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Personal Life

While at Harvard, Franklin fell in love with ANNA ELEANOR ROOSEVELT,
his fifth cousin once removed.
Eleanor had had a trying childhood.
Her mother, a beautiful socialite who gave her
little affection, died when Eleanor was eight.
Her father, Theodore Roosevelt's brother, was spirited and charming.
But he was unstable and alcoholic,
and he died when Eleanor was ten.
Orphaned, she lived with her maternal grandmother
and entered her teens feeling rejected, ugly, and ill at ease in society.
When Franklin, a dashing Harvard man two years her senior, paid her attention,
she was flattered and receptive.
On March 17, 1905, the two Roosevelts were married.



Her uncle Theodore ROOSEVELT,
president of the United States, gave her away.
The marriage was successful enough on the surface.
Within the next 11 years Eleanor delivered five children (a sixth died in infancy):
Anna (1906), James (1907), Elliott (1910), Franklin D., Jr. (1914), and John (1916).



Having been born into wealth, the Roosevelts never lacked for money,
and Eleanor and Franklin moved easily among the upper classes in New York and Campobello.



Eleanor, however, was often unhappy.
For much of her married life she had to live near Franklin's widowed and domineering mother.
Family duties kept her at home,
while Franklin played poker with friends or enjoyed the good life.
Later, during World War II,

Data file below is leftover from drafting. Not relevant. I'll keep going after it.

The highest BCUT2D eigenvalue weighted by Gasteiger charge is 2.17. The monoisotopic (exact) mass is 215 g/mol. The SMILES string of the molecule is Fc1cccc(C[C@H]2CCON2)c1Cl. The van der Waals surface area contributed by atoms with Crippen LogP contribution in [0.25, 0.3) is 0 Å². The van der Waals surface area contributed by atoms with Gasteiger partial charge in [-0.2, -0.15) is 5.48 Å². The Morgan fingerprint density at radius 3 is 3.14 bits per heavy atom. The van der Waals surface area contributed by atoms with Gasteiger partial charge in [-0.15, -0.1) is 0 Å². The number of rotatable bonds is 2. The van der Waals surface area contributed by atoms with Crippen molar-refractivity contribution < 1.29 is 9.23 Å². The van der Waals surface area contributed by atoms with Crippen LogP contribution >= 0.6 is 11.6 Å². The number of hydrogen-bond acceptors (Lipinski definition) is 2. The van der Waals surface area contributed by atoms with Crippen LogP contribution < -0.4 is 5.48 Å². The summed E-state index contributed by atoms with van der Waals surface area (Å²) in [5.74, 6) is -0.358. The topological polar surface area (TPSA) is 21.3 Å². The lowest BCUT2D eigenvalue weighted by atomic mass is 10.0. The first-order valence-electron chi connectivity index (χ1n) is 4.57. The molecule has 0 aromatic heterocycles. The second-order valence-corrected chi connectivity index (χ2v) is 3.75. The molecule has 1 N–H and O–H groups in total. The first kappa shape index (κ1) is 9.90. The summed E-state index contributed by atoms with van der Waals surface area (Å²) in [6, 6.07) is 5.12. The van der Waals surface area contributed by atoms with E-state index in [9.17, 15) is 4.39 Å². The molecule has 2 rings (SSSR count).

she was staggered to discover that Franklin was having an affair with her social secretary,
a pretty young Virginian named Lucy Mercer.
(The bottom dropped out of my own particular world," she later said.
"I faced myself, my surroundings, my world, honestly for the first time.")
Click Here There was talk of divorce, but when Franklin promised
never to see Lucy again, the marriage continued.
For Eleanor a new path had opened,
a possibility of standing apart from Franklin.
No longer would she define herself solely in terms of his wants and needs
. A new relationship was forged, on terms wholly different from the old.)
Despite these tensions, Eleanor remained a helpful mate
throughout the 40 years of her marriage to Franklin.

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When he contracted POLIO (more info tag on last page) in 1921,
she labored hard to restore his emotional health and to encourage his political ambitions.
Thereafter, with Franklin confined to braces and wheelchairs,



she served as his eyes and ears.
Because she possessed deep sympathy for the underprivileged,
she goaded his social conscience.
For the first five years of their marriage the young Roosevelts
lived in stately houses in New York City.
Franklin attended law school at Columbia until the spring of 1907,
when he quit, foregoing the degree,
after passing the New York state bar examination.
He then took a job with the Wall Street law firm of Carter, Ledyard, and Milburn.
Much of the firm's practice was in corporate law.
Roosevelt found the work tedious, and chafed under the routine.
By 1910 he was 28, restless, and unfulfilled.